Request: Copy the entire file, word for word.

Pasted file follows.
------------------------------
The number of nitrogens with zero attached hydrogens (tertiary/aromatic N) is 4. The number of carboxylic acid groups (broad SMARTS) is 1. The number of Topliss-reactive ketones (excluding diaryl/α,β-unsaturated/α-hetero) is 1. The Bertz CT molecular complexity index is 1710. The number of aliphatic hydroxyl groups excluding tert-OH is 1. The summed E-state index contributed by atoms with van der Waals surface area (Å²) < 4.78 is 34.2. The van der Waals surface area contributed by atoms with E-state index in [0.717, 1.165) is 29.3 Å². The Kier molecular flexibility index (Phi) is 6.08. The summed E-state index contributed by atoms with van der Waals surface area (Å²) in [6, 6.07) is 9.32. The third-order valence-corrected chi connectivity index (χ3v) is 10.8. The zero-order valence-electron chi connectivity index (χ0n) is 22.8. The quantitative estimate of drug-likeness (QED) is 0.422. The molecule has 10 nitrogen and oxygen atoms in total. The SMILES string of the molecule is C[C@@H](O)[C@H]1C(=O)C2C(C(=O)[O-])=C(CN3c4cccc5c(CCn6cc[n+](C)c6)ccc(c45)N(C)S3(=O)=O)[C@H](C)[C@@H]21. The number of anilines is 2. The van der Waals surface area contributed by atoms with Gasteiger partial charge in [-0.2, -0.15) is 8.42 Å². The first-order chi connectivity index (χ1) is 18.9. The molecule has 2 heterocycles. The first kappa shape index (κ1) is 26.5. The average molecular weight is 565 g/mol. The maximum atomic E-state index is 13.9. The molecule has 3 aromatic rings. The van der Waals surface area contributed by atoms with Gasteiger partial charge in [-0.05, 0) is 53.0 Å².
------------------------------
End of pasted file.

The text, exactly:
The number of nitrogens with zero attached hydrogens (tertiary/aromatic N) is 4. The number of carboxylic acid groups (broad SMARTS) is 1. The number of Topliss-reactive ketones (excluding diaryl/α,β-unsaturated/α-hetero) is 1. The Bertz CT molecular complexity index is 1710. The number of aliphatic hydroxyl groups excluding tert-OH is 1. The summed E-state index contributed by atoms with van der Waals surface area (Å²) < 4.78 is 34.2. The van der Waals surface area contributed by atoms with E-state index in [0.717, 1.165) is 29.3 Å². The Kier molecular flexibility index (Phi) is 6.08. The summed E-state index contributed by atoms with van der Waals surface area (Å²) in [6, 6.07) is 9.32. The third-order valence-corrected chi connectivity index (χ3v) is 10.8. The zero-order valence-electron chi connectivity index (χ0n) is 22.8. The quantitative estimate of drug-likeness (QED) is 0.422. The molecule has 10 nitrogen and oxygen atoms in total. The SMILES string of the molecule is C[C@@H](O)[C@H]1C(=O)C2C(C(=O)[O-])=C(CN3c4cccc5c(CCn6cc[n+](C)c6)ccc(c45)N(C)S3(=O)=O)[C@H](C)[C@@H]21. The number of anilines is 2. The van der Waals surface area contributed by atoms with Gasteiger partial charge in [-0.2, -0.15) is 8.42 Å². The first-order chi connectivity index (χ1) is 18.9. The molecule has 2 heterocycles. The first kappa shape index (κ1) is 26.5. The average molecular weight is 565 g/mol. The maximum atomic E-state index is 13.9. The molecule has 3 aromatic rings. The van der Waals surface area contributed by atoms with Gasteiger partial charge in [-0.05, 0) is 53.0 Å².